For family competition purposes, I omitted my choices in a few of the smaller categories, i.e. the "tie-breaker categories", like Best Animated Short Film and Best Documentary Short Subject. I also omitted those choices because I have no fucking clue or knowledge about any of those films, which is also why I shit-canned my choice for Best Foreign Film. Because I don't give a damn.
Best Motion Picture of the Year
*I have a feeling Birdman is going to be most on the radar to Academy voters. I originally gave the unfortunate edge to Boyhood, but I fucking hated that movie and betting odds have Birdman ahead of that piece of boring shit, so I'm sticking with the elaborate, ultra-creative and intriguing Michael Keaton-starring film.
Best Performance by an Actor in a Leading Role
Michael Keaton for Birdman (2014)
Eddie Redmayne for The Theory of Everything (2014)
*Honestly, it's a toss-up between Redmayne and Keaton. Both were awesome in their parts, but my heart wants to see Keaton finally get some recognition for being such an entertaining, under-appreciated actor all these years. The only reason I might give the edge to Redmayne is because over the years, when an aging actor has a big role that seems to transcend his own life (Mickey Rourke in The Wrestler, for example), the Academy mistakenly overlooks them and goes with the other favorite. I'm going to say the Academy chooses Eddie Redmayne as Stephen Hawking in The Theory of Everything.
Best Performance by an Actress in a Leading Role
Julianne Moore for Still Alice (2014)
*Considering the clusterfuck that was the Academy NOT nominating Gone Girl for ANYTHING, despite it being my choice for Best Picture of the fucking year, I'm going to say Rosamund Pike is no longer on anyone's mind. Sucks, because she legitimately creeped me the hell out in that movie. Julianne Moore is playing a role that was tailor-made for end-of-the-year awards, and the Academy loves a redhead, so I'll go with Julianne Moore in Still Alice.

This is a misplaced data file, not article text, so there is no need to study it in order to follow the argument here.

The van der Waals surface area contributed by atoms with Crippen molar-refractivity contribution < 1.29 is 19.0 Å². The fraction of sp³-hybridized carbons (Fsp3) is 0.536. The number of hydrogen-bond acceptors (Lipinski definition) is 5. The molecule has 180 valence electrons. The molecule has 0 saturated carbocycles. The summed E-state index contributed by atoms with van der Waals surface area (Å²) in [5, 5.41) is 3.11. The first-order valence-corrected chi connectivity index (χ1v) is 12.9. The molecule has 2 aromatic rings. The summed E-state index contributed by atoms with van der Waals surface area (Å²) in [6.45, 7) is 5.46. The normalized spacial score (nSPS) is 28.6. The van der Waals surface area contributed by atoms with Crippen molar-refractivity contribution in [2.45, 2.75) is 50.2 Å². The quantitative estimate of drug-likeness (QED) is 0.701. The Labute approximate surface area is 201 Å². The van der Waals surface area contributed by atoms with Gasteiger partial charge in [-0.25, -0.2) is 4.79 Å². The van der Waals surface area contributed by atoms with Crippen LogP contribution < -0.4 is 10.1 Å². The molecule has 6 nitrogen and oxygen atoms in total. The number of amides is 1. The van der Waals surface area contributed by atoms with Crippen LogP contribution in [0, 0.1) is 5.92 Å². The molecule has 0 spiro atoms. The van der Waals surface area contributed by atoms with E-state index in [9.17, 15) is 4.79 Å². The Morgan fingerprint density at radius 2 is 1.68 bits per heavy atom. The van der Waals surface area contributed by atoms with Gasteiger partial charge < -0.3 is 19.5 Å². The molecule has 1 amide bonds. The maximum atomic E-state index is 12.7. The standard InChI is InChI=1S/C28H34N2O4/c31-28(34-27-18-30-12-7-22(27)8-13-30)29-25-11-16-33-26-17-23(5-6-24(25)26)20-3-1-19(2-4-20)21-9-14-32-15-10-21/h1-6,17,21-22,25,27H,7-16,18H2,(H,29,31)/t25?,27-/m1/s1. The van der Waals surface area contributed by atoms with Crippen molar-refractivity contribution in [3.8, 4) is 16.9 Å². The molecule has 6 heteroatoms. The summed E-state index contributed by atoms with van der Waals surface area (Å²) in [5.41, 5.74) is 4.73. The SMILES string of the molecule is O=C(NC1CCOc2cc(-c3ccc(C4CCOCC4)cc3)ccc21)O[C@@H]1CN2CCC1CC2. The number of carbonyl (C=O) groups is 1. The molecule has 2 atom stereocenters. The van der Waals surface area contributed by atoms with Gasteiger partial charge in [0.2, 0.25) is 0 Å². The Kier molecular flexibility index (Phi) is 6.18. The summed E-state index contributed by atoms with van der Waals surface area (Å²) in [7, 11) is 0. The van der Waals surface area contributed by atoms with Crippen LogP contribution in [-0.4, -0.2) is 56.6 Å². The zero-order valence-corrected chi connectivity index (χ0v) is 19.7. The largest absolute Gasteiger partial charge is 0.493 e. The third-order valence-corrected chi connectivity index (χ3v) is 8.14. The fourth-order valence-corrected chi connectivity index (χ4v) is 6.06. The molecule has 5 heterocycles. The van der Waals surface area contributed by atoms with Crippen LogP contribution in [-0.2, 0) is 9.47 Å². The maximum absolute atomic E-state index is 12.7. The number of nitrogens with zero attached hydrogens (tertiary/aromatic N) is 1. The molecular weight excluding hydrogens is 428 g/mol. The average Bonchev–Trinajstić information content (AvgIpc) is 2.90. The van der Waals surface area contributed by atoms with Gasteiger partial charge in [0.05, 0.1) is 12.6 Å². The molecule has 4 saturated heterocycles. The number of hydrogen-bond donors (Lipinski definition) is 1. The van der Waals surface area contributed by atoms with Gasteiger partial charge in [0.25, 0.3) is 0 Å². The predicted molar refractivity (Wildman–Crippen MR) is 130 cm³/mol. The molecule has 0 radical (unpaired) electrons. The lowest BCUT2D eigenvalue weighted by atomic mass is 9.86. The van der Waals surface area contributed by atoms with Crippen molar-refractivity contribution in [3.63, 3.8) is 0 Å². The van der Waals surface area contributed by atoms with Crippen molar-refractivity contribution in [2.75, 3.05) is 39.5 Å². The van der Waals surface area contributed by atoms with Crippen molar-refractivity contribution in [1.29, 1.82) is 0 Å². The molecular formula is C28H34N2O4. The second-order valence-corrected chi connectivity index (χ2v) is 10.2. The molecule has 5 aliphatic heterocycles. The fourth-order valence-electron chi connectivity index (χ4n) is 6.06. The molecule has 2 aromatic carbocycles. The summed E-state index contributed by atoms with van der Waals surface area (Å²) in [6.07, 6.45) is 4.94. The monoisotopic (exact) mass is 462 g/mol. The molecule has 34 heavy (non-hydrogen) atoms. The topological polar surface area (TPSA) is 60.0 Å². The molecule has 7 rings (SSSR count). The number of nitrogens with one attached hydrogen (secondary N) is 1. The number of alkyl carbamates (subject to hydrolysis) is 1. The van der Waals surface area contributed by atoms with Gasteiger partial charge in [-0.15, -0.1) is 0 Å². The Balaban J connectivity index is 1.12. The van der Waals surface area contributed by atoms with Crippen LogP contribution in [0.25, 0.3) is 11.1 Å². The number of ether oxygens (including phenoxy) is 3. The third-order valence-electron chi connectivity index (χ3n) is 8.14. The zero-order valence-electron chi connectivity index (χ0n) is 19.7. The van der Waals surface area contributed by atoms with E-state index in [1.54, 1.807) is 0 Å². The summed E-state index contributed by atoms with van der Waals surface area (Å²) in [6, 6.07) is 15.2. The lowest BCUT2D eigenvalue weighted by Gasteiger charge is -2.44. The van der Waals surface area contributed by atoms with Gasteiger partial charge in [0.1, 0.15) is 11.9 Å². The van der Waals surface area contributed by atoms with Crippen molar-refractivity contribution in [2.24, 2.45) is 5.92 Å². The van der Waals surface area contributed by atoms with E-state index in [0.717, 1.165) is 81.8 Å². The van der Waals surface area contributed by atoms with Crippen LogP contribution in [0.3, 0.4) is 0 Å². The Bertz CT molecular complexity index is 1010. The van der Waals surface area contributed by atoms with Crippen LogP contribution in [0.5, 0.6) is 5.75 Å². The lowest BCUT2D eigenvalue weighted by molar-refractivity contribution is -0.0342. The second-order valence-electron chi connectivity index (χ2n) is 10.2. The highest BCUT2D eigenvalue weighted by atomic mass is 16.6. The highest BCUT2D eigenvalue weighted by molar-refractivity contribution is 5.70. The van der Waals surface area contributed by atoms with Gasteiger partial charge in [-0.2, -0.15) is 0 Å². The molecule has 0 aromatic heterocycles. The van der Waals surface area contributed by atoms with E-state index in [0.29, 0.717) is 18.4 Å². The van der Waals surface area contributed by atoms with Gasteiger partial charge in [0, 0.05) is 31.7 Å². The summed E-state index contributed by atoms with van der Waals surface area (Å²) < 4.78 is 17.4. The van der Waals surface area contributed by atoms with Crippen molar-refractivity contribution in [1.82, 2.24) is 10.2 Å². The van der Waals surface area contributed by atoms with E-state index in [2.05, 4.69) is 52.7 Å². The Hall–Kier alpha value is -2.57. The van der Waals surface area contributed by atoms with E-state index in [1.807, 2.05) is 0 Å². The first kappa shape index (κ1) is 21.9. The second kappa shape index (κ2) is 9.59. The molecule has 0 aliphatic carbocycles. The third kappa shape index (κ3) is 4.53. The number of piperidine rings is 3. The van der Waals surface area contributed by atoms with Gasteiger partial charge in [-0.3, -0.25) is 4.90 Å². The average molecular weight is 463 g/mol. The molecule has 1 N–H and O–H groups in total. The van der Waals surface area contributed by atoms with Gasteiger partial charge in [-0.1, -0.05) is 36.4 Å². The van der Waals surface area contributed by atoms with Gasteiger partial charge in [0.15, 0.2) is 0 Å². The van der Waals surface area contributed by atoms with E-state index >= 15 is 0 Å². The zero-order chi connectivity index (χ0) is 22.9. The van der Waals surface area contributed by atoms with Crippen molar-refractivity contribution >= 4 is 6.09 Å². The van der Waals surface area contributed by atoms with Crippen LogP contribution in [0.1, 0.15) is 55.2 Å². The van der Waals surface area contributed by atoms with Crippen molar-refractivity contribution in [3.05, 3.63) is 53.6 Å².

Best Performance by an Actor in a Supporting Role
J.K. Simmons for Whiplash (2014)
*Robert Duvall would be a sympathetic choice, and he was great. Any other year and Edward Norton has this award hands-down. But J.K. Simmons has won nearly every other award from every major award show for his part in Whiplash, so I'm going to stick with him on this one based on that.
Best Performance by an Actress in a Supporting Role
Patricia Arquette for Boyhood (2014/I)
*Patricia Arquette in Boyhood because maybe the movie gods will give that stinking movie one award to appease what devils Linklater summoned in order to win awards. Maybe giving her the award will satisfy the demons' need for blood and therefore won't give the film Best Picture in the process. That being said, Patricia Arquette's performance WAS probably the only real decent thing in the movie.
Best Achievement in Directing
Alejandro González Iñárritu for Birdman (2014)
*If Alejandro Gonzalex Inarritu doesn't win for Birdman, I'll shit my pants and speak in a Gollum voice for a week straight while running naked through the streets of Hollywood with balls in hand because THAT kind of recognition is what will be needed to get any name OTHER than Inarritu's recognized in this category.
Best Writing, Screenplay Written Directly for the Screen
*This is one hell of a competitive category, but despite the plethora of quality here, I think Birdman is an easy win given how great the dialogue alone simply was.
Best Writing, Screenplay Based on Material Previously Produced or Published